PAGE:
Marcia rang me. She has the unerring ability to ring when I am at my busiest.
‘Andy!’ she gasped, clearly excited. For some reason she always refers to me by the diminutive of my second name, Andrew, rather than by the name under which I have dragged myself through life, Thomas. Sometimes I refer to her by something other than her given name, but usually only when I am very annoyed, and definitely out of earshot.
‘Deskontão are selling chocolate at 1,200 Kwanzas! Can I buy it?’
Now bear in mind that I was in the middle of calculating the cost to the company in extra port and container detention fees occasioned by the negligence of the shipping company who, for reasons known only to themselves, unloaded our shipping containers into the wrong terminal. I wasn’t dealing with a mere 1,200 kwanzas (about US$1.50), I was trying to recover a 100,000 times that much, $150,000.
Now that for the first time in over a decade, the crust I earn is paid in good old GBP, my salary is pretty much inflation and Kwanza devaluation proof so, although I could see nothing remarkable in 1,200 kwanzas for a bar of chocolate which, only a year or so ago probably cost around 200 kwanzas, much less why Marcia was ringing me to ask for permission to buy one, it is still only very small change. I think a 100 gramme bar of Milka, my favourite, is about that in Shoprite. Clearly, the bar of chocolate offered by Deskontão had something more to offer.
‘Yes, go ahead, Marcia, buy it.’
‘Can I buy two?’
‘Sure, Marcia, fill yer boots…’ I hung up, only briefly contemplating the enormous cultural divide, and its sometimes bizarre consequences, between an African girl from the Angolan province of Uige, and a German bred Englishman. It doesn’t, I have found, do to dwell on these differences too often as, sadly, it can easily lead to conflict arising from misunderstanding. Best just to accept we think differently and do things in (very) different ways. I went back to my calculations.
I had been home less than an hour when Charlie came in clutching a Bounty bar.
I have been away from UK TV and its adverts for more than thirty years but I still remember the for then, pretty racy adverts for Bounty chocolate bars; bronzed bikini clad young things slinking out of an azure tropical sea to munch on Bounty bars under the shade of a palm tree, all executed in a manner calculated to disquiet any adolescent with red blood in their veins. Notice that the foregoing sentences were gender neutral? We must all make a conscious effort to be inclusive and avoid offending, so I will content myself with saying that as a young male looking at the only male in the advert being fed Bounty bars by young ladies, with a promise of further paradise to come, I couldn’t help feeling he was such a lucky bastard. The adverts certainly did for me and I am sure are responsible, at least in part, for my gipsy feet.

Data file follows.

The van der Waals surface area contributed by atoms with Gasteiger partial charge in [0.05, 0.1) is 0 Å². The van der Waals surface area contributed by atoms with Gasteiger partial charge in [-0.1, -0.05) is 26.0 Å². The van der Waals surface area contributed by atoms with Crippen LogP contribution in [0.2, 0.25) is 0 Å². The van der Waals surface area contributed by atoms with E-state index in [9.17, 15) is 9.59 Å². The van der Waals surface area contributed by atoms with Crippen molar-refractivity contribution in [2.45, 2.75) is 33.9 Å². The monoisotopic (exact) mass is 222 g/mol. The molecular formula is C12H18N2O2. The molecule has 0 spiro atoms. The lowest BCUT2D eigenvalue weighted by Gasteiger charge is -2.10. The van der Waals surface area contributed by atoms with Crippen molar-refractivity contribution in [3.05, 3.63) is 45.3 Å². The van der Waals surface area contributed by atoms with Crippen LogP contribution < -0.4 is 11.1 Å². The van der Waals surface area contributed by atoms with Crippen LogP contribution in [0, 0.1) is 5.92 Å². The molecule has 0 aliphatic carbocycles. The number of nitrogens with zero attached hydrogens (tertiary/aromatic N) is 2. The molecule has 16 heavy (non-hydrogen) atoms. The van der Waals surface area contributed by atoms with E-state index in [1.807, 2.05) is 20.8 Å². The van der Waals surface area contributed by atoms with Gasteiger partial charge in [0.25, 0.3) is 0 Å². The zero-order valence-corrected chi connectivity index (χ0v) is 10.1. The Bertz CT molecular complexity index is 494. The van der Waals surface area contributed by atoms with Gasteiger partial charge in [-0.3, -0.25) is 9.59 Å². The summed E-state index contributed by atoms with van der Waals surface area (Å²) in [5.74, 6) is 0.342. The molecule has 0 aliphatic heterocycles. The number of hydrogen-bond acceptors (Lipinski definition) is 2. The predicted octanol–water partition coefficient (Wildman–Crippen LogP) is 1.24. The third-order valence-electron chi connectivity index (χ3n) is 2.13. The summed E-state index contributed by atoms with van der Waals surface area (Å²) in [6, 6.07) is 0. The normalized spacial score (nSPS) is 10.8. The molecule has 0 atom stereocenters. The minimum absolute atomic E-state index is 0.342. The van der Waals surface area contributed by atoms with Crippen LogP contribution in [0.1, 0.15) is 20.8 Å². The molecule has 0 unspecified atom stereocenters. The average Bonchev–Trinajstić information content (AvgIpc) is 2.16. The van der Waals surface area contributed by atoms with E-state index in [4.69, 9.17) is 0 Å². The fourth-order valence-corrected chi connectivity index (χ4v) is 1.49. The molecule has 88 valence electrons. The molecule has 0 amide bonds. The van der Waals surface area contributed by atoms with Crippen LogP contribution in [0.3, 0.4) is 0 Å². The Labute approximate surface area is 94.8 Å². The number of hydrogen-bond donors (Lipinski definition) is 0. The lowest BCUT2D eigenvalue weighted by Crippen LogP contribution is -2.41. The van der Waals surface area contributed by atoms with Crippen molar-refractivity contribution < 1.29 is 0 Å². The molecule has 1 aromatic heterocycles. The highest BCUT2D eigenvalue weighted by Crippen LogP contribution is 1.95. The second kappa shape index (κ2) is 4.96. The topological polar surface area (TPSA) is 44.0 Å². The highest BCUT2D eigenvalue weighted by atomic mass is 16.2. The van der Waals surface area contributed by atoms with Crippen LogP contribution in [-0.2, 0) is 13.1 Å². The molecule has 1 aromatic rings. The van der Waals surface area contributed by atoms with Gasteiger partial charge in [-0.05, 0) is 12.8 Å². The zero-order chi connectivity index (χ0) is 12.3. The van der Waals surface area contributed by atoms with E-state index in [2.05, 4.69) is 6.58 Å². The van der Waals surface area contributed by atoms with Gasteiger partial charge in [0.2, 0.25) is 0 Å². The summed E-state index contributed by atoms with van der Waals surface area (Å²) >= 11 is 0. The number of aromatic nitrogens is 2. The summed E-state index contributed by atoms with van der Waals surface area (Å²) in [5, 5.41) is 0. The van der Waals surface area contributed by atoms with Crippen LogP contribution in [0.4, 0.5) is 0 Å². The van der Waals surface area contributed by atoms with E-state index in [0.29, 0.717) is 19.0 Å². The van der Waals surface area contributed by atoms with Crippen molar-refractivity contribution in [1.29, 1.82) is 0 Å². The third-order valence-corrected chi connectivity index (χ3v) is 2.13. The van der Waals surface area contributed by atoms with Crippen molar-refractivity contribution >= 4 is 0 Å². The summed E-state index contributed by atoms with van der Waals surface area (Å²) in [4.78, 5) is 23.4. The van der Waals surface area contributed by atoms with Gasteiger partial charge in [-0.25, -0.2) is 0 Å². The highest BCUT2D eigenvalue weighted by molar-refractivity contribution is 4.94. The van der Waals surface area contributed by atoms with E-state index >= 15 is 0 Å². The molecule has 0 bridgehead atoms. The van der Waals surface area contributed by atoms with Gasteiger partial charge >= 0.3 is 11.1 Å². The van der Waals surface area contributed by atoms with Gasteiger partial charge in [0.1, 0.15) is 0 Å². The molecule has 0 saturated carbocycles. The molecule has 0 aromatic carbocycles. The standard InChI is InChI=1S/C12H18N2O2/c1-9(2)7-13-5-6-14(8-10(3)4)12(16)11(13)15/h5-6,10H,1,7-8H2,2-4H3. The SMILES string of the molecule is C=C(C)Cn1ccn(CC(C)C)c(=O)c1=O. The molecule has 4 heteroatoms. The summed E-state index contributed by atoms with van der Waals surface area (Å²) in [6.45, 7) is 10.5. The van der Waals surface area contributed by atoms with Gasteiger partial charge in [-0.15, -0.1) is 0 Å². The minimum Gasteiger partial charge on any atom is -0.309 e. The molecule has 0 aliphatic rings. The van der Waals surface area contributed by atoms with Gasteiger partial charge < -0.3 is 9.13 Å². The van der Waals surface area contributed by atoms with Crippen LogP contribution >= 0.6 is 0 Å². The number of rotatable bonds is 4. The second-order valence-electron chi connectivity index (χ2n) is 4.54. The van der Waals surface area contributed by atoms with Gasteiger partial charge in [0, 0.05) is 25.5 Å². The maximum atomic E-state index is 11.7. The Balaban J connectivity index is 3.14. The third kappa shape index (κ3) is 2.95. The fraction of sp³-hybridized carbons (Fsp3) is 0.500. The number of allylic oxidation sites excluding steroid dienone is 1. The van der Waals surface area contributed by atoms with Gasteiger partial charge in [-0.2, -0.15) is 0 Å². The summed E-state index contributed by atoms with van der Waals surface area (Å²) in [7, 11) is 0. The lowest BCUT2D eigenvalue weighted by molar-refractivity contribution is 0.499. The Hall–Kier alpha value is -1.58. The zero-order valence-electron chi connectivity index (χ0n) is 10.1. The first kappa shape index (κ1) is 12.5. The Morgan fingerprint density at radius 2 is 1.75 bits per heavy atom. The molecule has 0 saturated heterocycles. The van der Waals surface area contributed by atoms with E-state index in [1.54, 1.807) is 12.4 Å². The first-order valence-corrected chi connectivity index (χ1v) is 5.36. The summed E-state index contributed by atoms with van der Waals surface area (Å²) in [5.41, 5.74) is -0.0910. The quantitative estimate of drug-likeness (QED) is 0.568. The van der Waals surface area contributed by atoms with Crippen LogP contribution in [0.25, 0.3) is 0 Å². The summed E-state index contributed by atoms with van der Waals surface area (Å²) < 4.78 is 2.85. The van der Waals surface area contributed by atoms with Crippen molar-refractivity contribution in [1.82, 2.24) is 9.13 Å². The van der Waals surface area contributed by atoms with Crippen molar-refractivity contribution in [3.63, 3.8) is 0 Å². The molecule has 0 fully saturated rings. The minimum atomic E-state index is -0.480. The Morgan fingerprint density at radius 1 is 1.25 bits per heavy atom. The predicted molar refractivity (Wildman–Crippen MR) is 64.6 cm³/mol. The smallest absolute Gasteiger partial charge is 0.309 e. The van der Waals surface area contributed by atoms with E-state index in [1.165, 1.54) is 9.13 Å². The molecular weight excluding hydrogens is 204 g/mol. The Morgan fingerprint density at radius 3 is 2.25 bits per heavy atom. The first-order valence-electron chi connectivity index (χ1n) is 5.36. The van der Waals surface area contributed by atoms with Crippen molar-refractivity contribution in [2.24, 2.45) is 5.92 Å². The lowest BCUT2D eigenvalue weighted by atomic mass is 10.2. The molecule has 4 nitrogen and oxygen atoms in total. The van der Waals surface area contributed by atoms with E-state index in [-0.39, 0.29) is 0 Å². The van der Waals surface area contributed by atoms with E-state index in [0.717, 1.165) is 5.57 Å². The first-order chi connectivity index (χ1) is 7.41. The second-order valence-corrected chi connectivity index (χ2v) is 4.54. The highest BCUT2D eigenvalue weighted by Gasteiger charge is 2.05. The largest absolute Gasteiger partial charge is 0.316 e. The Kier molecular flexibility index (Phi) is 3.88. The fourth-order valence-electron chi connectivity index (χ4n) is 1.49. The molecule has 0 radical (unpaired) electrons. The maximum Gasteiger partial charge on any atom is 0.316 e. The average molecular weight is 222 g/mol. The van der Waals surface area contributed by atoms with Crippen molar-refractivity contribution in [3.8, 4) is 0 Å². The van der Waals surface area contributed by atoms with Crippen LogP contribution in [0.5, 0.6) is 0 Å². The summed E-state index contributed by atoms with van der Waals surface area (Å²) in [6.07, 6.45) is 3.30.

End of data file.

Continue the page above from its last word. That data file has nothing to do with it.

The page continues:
‘Marcia!’ I exclaimed, ‘Bounty bars! Are these the chocolates you bought at Deskontão? Why did you buy only two? You should have bought loads!’ I realize that Bounty chocolates contain two bars per packet, so two packets would suffice to give the three children and Marcia each a taste of paradise, but what about me? I am sure a little sniffle of self-pity escaped me.
‘I honestly think two is enough,’ said Marcia, very sternly, even for a girl from Uige, ‘otherwise the children will get fat. But, if you are sure you want more, I can nip back and get some, I have to buy cream for the cake anyway.’ So cake lathered with cream doesn’t make us fat, eh? ‘Please, Marcia, buy a few more!’
She returned from shopping and dumped two boxes of Bounty bars on the table, each box containing 24 double bars of Bounty. I did a quick mental calculation, 48 x 1,200 divided by the official exchange rate.
‘Marcia, you just lashed out over 70 quid on Bounty bars?’
It’s this cultural divide thing again, I could see she was bewildered by my simple arithmetic.
‘That’s kicking the arse out of it,’ I continued, ‘I thought you were worried about the children getting fat?’
‘Well, you were the one who told me to buy more,’ she snapped, clearly irritated.
She had obviously been very pleased with herself, and for us let’s face it, for discovering such a delicacy, and it really seemed churlish of me to pick fault, so I picked up the boxes and took them to the pantry. Where I discovered two more boxes of Bounty bars, each containing 24 Bounties. We now had 96 bars of Bounty, less the two already consumed. The shopping receipt was still on the kitchen table so I had a quick squint. Marcia had paid 1,200 kwanzas for a box of Bounties. Bounties at five-pence ha’penny apiece? Wow!
Sorry is so hard to say, especially with a gob full of Bounty bar, but I will get around to it…